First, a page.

Fairview’s 40-6 dismantling of Hazard Friday night in the Class A semifinals was more than a triumph for the precious present.
It was also one for the Fairview founders.
It was for Paul Reliford, the school’s first football coach.
It was for Denver Ball, the superintendent who had the vision to hire Reliford and start the program in 1970.
It was for Deward Davis, the organizer of the Westwood Boys Club football league who had the players primed for Reliford.
It was for Scott Davidson, a longtime assistant and Reliford’s first assistant coach.
It was for Rex Cooksey, still the winningest coach in school history who gave his heart and soul to Fairview football including fifteen seasons as the head coach.
It was for Carl Thompson, the superintendent who had the vision to restart the program after it went dormant for two years in 1996 and 1997.
It was for Bill Musick, who came home to become the head coach and principal and then the superintendent. He carries the same love for football that his predecessors as superintendent had.
Musick understands the past can be precious, too. He had an autographed football tucked under his arm after the game Friday night. It was going to Don Salyers, a former Fairview star player in 1974. He couldn’t make it to the game because of illness.
“I’m taking it to his mother’s house tonight,” Musick said.
The superintendent looked at the west end of the field at the bent goalpost and gave a nostalgic glance.
“I watched the National Guard put that goal post up in 1970,” he said. “I was just a little guy.”
It was for all those players the past 42 years who put on Fairview’s black-and-red. Many of them came back Friday night to watch the Eagles play in the biggest game in school history — until next Friday afternoon in the state championship against Mayfield.
It was for Garry McPeek, Fairview’s principal/assistant coach who has been chasing the brass ring for 24 years.
It was for Scott McIntyre, a longtime assistant coach and former player who has been part of Fairview’s program since the mid-1980s. He was on the first playoff team in 1987.
It was for longtime fans like George Stout, who has followed Fairview football for a lifetime.
It was for radio broadcaster Tom Hobbs, who coined the popular “Believe in the Wood.” He kept saying Friday’s game was like a dream. “Please don’t wake me up,” he said.
It was for Nathan McPeek, the young head coach who has Fairview in the state championship game and is having the time of his life.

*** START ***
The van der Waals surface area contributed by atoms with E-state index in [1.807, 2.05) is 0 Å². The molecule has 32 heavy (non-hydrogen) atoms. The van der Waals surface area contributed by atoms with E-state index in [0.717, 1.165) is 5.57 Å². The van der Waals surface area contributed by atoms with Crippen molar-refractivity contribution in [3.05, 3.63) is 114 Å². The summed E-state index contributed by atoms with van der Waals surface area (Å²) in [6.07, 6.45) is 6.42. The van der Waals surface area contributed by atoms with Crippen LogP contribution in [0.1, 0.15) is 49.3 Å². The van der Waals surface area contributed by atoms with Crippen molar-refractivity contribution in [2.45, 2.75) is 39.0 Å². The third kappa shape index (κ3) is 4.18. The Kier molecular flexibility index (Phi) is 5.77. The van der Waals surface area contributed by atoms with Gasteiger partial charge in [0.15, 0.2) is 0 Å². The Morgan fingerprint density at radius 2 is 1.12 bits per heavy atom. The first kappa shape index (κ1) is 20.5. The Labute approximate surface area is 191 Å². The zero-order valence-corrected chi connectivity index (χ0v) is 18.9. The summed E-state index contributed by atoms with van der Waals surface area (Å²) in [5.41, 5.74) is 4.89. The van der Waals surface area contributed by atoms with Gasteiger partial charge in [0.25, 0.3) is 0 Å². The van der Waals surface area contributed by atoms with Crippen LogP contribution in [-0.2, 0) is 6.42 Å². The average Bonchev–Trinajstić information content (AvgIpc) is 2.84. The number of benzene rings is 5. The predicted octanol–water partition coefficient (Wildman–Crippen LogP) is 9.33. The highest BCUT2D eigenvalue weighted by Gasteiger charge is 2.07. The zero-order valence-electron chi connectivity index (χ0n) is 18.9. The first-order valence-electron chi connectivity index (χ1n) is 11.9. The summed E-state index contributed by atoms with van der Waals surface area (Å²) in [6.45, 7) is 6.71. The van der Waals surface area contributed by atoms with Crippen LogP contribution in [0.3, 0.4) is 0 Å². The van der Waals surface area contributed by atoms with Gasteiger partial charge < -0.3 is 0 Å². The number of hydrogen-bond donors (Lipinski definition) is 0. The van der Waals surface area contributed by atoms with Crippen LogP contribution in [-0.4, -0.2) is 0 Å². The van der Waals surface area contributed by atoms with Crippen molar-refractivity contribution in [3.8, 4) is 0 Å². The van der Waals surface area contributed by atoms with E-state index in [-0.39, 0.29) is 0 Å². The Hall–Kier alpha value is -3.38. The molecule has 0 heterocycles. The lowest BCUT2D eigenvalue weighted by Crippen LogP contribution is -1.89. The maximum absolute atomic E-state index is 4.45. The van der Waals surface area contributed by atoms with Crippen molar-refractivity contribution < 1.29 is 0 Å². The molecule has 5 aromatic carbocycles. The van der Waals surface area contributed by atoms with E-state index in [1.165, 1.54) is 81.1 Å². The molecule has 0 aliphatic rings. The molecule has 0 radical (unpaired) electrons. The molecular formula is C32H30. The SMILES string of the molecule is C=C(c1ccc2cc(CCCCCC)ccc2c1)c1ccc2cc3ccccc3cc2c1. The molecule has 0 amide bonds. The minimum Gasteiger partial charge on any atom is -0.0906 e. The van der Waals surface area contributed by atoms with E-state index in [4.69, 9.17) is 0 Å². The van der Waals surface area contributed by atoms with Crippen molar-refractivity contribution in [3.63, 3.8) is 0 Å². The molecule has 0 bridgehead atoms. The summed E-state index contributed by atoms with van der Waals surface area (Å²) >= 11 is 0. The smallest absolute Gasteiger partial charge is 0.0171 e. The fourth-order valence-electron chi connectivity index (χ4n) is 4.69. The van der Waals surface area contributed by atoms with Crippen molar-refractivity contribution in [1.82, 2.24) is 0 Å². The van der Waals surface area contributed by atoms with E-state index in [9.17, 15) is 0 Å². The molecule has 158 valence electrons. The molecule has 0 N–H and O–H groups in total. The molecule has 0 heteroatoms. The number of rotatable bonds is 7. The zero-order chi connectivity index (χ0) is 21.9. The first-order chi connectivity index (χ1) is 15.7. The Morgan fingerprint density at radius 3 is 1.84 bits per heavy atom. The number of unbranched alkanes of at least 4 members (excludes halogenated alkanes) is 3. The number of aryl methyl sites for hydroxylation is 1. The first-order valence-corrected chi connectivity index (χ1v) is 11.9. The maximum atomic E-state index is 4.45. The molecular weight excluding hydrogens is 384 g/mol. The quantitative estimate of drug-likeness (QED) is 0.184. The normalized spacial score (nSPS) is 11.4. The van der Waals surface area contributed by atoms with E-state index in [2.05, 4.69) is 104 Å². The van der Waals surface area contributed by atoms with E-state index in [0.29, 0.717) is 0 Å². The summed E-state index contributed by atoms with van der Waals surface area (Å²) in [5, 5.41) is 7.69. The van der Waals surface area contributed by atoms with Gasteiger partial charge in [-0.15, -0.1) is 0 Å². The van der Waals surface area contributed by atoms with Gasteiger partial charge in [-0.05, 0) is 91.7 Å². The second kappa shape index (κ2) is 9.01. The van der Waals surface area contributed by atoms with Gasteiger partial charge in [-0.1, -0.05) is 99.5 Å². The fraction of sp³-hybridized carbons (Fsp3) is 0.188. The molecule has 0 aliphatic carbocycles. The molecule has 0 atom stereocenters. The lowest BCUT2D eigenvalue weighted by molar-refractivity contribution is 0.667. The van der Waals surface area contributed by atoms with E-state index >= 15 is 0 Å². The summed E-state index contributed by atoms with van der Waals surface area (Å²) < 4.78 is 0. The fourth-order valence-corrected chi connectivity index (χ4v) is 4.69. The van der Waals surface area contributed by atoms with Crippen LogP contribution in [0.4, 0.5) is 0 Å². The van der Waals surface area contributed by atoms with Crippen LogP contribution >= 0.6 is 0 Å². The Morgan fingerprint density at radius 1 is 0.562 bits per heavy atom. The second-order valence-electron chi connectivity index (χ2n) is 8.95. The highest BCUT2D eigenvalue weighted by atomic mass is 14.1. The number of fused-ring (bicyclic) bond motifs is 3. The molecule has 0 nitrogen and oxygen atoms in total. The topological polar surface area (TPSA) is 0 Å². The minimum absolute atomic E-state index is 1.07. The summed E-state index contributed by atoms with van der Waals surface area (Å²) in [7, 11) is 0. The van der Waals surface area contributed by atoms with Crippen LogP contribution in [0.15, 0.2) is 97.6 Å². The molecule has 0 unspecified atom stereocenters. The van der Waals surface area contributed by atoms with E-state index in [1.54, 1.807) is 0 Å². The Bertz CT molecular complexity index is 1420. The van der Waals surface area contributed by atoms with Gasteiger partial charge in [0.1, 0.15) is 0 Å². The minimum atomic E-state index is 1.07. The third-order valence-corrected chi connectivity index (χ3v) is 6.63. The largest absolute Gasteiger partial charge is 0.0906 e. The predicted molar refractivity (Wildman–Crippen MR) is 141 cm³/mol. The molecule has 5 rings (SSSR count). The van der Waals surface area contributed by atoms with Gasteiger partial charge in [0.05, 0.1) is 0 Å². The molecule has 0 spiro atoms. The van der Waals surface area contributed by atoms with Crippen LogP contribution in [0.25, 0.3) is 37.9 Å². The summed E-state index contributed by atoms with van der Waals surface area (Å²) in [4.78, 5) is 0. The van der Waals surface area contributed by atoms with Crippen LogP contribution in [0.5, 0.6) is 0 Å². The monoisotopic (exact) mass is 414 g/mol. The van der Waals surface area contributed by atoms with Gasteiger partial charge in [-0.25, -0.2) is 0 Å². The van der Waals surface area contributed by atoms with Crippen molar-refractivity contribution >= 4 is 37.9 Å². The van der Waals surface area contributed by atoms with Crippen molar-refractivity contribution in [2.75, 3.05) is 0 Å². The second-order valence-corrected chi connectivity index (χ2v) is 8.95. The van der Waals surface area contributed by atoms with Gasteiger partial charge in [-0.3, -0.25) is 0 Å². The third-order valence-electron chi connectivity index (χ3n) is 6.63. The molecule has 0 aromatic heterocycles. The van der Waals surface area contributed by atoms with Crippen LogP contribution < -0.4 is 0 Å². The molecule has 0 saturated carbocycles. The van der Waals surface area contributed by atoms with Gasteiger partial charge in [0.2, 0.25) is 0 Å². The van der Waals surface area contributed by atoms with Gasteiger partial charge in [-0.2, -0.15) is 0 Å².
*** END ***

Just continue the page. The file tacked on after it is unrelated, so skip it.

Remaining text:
It was for all those and many, many more.
“A program win” is what Nathan McPeek called it. “I couldn’t tell you how many former players came up to me after the game to congratulate me,” he said.
It was an unexpected landslide victory with Fairview’s high-powered offense doing a number on the defending Class A champions.
The stakes jump up a notch next week with mighty Mayfield waiting.
But for the next 24 hours, the Eagles can savor the sweet taste of a semifinal victory. It’s the first one around here since 2006 when Russell defeated Belfry on the road. It’s the first one on area turf since Russell in 2005.
It hasn’t happened often to area teams so it should be embraced.
“I was here when we didn’t have football,” McIntyre said. “Talk about a ghost town.
“Look what it does in the community? I don’t think anybody was home in Westwood tonight.”
Reliford was the honorary captain before the game.
He was convinced to start the program by Ball, his high school coach. Mr. Ball saw the need because of the success of the Westwood Boys Club teams. They needed a place to keep playing.
Reliford, who was the truant officer at Raceland schools at the time, took the challenge.
He had been working in the summers on the railroad and after accepting the job at Fairview got an offer from the railroad for twice was he was making as a teacher and coach.
Reliford was married with two young boys. While the money would be nice, it wasn’t enough to entice.
“I loved Mr. Ball and I knew I’d be happy,” he said.
He was right. It translated into a lifetime of teaching and educating students in the Fairview school system. He became the superintendent but was always involved with football.
He oversaw the building of the Fairview football stadium in 1970.
“I helped put in the first bleachers,” he said.
Friday’s victory was for a lot of people, some of them new to Fairview football and some of them who have been around as long as the program has proudly stood in Westwood.
This was a night to remember for Fairview High School football.
Never has there been a better day.
MARK MAYNARD can be reached at email@example.com or (606) 326-2648.